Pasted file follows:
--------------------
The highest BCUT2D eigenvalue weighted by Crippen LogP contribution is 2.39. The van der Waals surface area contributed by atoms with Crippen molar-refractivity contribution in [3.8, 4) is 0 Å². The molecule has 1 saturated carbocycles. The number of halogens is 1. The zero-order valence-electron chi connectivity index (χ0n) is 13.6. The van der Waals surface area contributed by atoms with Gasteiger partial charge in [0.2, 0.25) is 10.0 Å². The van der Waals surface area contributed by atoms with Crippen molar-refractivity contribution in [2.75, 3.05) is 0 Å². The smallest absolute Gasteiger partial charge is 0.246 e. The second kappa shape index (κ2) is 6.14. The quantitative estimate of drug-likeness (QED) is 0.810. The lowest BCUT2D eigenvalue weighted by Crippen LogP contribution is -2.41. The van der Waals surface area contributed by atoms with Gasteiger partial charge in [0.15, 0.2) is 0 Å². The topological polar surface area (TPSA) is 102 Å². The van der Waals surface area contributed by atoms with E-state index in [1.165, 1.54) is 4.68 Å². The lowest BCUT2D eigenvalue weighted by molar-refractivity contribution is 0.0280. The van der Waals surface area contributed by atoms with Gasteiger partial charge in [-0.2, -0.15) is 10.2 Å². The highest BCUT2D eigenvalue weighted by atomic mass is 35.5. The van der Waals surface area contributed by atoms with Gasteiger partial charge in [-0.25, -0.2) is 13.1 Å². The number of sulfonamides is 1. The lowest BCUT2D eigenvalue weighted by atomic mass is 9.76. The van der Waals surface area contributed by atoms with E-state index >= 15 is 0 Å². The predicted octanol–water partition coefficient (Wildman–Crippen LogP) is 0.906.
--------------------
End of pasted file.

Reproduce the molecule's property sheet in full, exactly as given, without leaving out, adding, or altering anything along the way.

The highest BCUT2D eigenvalue weighted by Crippen LogP contribution is 2.39. The van der Waals surface area contributed by atoms with Crippen molar-refractivity contribution in [3.8, 4) is 0 Å². The molecule has 1 saturated carbocycles. The number of halogens is 1. The zero-order valence-electron chi connectivity index (χ0n) is 13.6. The van der Waals surface area contributed by atoms with Gasteiger partial charge in [0.2, 0.25) is 10.0 Å². The van der Waals surface area contributed by atoms with Crippen molar-refractivity contribution in [2.75, 3.05) is 0 Å². The smallest absolute Gasteiger partial charge is 0.246 e. The second kappa shape index (κ2) is 6.14. The quantitative estimate of drug-likeness (QED) is 0.810. The lowest BCUT2D eigenvalue weighted by Crippen LogP contribution is -2.41. The van der Waals surface area contributed by atoms with Gasteiger partial charge in [0.15, 0.2) is 0 Å². The topological polar surface area (TPSA) is 102 Å². The van der Waals surface area contributed by atoms with E-state index in [1.165, 1.54) is 4.68 Å². The lowest BCUT2D eigenvalue weighted by molar-refractivity contribution is 0.0280. The van der Waals surface area contributed by atoms with Gasteiger partial charge in [-0.2, -0.15) is 10.2 Å². The highest BCUT2D eigenvalue weighted by atomic mass is 35.5. The van der Waals surface area contributed by atoms with Gasteiger partial charge in [-0.25, -0.2) is 13.1 Å². The number of sulfonamides is 1. The lowest BCUT2D eigenvalue weighted by atomic mass is 9.76. The van der Waals surface area contributed by atoms with E-state index >= 15 is 0 Å². The predicted octanol–water partition coefficient (Wildman–Crippen LogP) is 0.906.